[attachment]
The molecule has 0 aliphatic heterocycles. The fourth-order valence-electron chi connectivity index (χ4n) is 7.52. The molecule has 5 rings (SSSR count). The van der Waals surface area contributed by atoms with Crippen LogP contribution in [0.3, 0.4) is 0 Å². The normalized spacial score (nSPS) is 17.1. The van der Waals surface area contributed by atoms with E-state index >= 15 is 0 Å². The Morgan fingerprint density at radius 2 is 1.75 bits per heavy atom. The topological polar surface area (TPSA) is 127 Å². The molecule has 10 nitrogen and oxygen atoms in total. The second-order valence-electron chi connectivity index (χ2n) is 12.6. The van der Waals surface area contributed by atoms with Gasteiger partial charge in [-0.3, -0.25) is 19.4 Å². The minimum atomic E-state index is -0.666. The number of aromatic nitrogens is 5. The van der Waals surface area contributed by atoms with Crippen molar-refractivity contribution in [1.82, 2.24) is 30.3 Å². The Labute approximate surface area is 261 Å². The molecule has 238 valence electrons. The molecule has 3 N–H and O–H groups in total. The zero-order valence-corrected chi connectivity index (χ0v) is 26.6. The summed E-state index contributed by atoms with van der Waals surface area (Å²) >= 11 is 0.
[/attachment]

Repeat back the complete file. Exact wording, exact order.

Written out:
The molecule has 0 aliphatic heterocycles. The fourth-order valence-electron chi connectivity index (χ4n) is 7.52. The molecule has 5 rings (SSSR count). The van der Waals surface area contributed by atoms with Crippen LogP contribution in [0.3, 0.4) is 0 Å². The normalized spacial score (nSPS) is 17.1. The van der Waals surface area contributed by atoms with E-state index >= 15 is 0 Å². The Morgan fingerprint density at radius 2 is 1.75 bits per heavy atom. The topological polar surface area (TPSA) is 127 Å². The molecule has 10 nitrogen and oxygen atoms in total. The second-order valence-electron chi connectivity index (χ2n) is 12.6. The van der Waals surface area contributed by atoms with Gasteiger partial charge in [-0.3, -0.25) is 19.4 Å². The minimum atomic E-state index is -0.666. The number of aromatic nitrogens is 5. The van der Waals surface area contributed by atoms with Crippen molar-refractivity contribution in [1.82, 2.24) is 30.3 Å². The Labute approximate surface area is 261 Å². The molecule has 238 valence electrons. The molecule has 3 N–H and O–H groups in total. The zero-order valence-corrected chi connectivity index (χ0v) is 26.6. The summed E-state index contributed by atoms with van der Waals surface area (Å²) >= 11 is 0.